Questions of what the Albanese government is saying on China’s trade restrictions aside, what should they be saying? Should the Prime Minister and his ministers revive their predecessors’ practice of regularly and forcefully calling out economic coercion specifically? These kinds of questions are likely to be especially tough to answer given strikingly positive messaging like the above coming from the Chinese government. Isn’t there a chance that reverting to tougher Morrison government-era language, such as calling out economic coercion by that name, could jeopardise the so-far rapid warming of bilateral ties? The costs and benefits of returning to the language of economic coercion to criticise China’s trade restrictions are mixed. But, on balance, I’d be inclined to revert to the previous government’s regular expressions of concerns about economic coercion.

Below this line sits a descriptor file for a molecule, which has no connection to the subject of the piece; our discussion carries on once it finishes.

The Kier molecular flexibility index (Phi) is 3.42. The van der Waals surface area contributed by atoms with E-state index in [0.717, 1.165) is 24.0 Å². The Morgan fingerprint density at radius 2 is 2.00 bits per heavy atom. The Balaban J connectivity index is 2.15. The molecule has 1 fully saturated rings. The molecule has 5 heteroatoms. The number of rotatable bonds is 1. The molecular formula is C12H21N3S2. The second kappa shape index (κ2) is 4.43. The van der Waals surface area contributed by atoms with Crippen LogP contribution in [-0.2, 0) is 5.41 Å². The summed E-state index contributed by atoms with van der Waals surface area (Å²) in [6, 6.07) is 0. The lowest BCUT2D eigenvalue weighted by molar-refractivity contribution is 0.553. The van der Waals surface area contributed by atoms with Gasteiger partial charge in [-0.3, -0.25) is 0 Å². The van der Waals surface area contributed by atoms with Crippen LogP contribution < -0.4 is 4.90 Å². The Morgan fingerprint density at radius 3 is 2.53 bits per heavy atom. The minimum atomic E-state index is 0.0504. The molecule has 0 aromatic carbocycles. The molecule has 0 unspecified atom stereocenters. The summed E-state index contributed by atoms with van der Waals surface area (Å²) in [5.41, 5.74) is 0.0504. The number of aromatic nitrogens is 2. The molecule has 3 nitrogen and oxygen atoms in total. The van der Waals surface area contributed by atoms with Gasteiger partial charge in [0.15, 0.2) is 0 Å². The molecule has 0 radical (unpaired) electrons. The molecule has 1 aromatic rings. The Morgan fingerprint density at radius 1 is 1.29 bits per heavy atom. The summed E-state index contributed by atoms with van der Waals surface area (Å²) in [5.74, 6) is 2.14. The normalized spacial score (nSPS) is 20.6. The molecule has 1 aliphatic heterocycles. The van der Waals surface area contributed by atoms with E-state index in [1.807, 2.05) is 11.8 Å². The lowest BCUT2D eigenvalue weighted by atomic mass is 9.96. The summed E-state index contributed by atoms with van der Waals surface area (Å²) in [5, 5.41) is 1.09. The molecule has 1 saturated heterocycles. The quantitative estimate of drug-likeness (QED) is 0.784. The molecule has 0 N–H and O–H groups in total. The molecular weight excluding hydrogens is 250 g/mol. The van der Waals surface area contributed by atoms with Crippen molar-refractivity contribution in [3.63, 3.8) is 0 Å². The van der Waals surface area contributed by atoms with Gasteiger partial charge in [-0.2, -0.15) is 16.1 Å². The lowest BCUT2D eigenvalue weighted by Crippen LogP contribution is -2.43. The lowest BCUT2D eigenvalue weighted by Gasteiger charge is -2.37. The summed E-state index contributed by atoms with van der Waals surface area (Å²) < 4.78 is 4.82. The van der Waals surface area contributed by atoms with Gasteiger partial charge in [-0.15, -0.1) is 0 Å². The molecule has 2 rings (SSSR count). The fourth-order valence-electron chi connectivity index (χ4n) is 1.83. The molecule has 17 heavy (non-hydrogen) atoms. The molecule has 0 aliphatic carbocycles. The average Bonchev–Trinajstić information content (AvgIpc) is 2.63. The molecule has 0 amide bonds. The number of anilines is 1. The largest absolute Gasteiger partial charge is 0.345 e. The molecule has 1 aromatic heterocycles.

On the cost side of the ledger, using the language of economic coercion again is likely to modestly frustrate Beijing. The Chinese government presumably noticed and appreciated Australia’s linguistic shift away from economic coercion. Nevertheless, reviving economic coercion is unlikely to singlehandedly derail the cautious diplomatic entente between Australia and China. Canberra’s resurrection of the language of economic coercion would presumably pale into relative unimportance in Beijing’s eyes compared to the intense policy disagreements over everything from Taiwan and AUKUS submarines to China’s security role in the Pacific and human rights abuses in Xinjiang. The improvement of bilateral ties has continued despite all these fractious substantive disputes, so it seems implausible to imagine that raising concerns about economic coercion specifically would upend the more positive trajectory in Australia-China relations. That doesn’t mean that reusing the language of economic coercion won’t be a net negative for bilateral atmospherics. But it alone probably won’t stop, for example, Australian ministers (and perhaps leaders) getting ad hoc meetings with their Chinese counterparts.